Ireland decline ECB's 40-over invite

Cricket Ireland has declined the ECB's invitation to join the new English domestic 40-over one-day competition in 2010

Cricinfo staff
Trent Johnston has been central to Ireland's success  •  Getty Images

Trent Johnston has been central to Ireland's success  •  Getty Images

Cricket Ireland has declined the ECB's invitation to join the new English domestic 40-over one-day competition in 2010. The ECB has ditched 50-over cricket in favour of a shorter format, but Ireland feel their development will be better served by concentrating on the international version.
"Notwithstanding any possible changes to its format down the line, international cricket is our bread and butter and the means by which we are measured on the global stage," Warren Deutrom, the Cricket Ireland chief executive, said. "Therefore, we felt that we needed to focus our limited financial resources on preparing for our international programme."
Ireland's developing reputation on the international stage - they reached the Super Eights of the World Twenty20 in June and the same stage of the 2007 World Cup - also means they are forging their own fixture list ahead of the 2011 World Cup.
"We are very lucky to have England as the Full Member in our region. They have been nothing but incredibly generous with the opportunities they have afforded Ireland at all levels, both within the domestic competition and at full senior level," Deutrom said. "That generosity is now beginning to pay off, and we are starting to take the stabilisers off the bike and stand on our own two feet as a country that has an improving record of achievement against some of the best teams in the world."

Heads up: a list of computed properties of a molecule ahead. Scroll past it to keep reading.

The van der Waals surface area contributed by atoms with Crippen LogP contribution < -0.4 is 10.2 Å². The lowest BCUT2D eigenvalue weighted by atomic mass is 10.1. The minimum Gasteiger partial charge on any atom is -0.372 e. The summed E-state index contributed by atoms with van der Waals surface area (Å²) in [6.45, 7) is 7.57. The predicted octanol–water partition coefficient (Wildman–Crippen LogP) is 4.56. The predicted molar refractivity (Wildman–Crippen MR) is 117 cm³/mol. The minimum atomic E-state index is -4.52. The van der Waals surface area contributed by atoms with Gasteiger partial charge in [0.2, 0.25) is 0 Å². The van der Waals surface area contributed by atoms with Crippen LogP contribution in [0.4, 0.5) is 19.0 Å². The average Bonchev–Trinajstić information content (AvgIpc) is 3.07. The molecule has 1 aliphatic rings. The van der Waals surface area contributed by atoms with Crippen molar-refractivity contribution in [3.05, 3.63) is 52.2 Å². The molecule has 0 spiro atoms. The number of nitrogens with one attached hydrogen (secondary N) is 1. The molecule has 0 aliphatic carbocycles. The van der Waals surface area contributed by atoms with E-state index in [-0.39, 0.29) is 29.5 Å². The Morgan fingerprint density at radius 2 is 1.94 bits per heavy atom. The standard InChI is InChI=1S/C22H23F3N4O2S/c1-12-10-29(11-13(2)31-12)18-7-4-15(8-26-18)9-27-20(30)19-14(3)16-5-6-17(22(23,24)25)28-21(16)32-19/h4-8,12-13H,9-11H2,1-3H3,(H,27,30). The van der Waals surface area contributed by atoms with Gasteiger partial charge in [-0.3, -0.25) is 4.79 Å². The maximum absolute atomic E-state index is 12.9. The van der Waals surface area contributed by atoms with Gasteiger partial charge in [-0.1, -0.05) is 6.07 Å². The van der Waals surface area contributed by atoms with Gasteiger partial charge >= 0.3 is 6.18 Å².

Despite declining the 40-over offer they are confident of getting more three-day fixtures with county 2nd XIs and an increased programme of A-team cricket. Their schedule also includes an Under-19 World Cup, ICC World Twenty20 qualifiers, World Cricket League plus the Intercontinental Cup.
Ireland's coach, Phil Simmons said: "Our international fixture calendar has become very comprehensive, and, assuming we get what we think we will get fixture-wise and we continue to qualify for events and their latter stages like the last couple of years, we may have between 40-50 international fixtures in 2010. Leading up to the 2011 World Cup in the sub-continent, I want to focus on primarily the 15 or 16 players who will represent us there, and I feel that the 12 additional games would be a step too far for the guys.
"We'll also be playing in the Under-19 World Cup in January in New Zealand, and it's my intention for a substantial number of that squad to form the basis of the A team. That's not forgetting about the World Cricket League and possible European Championships, you can see they too will have no shortage of cricket.
"The Friends Provident Trophy used to serve us well timing-wise in terms of preparing the players for the international summer. However, given our success and expansion, we are now playing more and more cricket out of season. It's approaching an all-year-round game for Irish cricket, therefore the timing doesn't work as well as in past years."
Netherlands will take Ireland's place in the 21-team 40-over tournament alongside Scotland and an ECB Recreational XI and the board said they would continue to support Irish cricket. "We are pleased that we have supported Ireland in becoming a high performance country within the ICC Associate group," David Collier, the ECB chief executive, said. "Given the heavy expansion of cricket at international level for this group we can understand why Ireland have focused their resources on international events.
"The ECB, as the Full Member within Europe, continues to support European Associates and Affiliates, and we continue to have an excellent relationship with Ireland. The Irish women participate in our Women's County Championship while we have an agreement in place to play ODIs in alternate years, and this remains the case as part of a broad agreement with Ireland."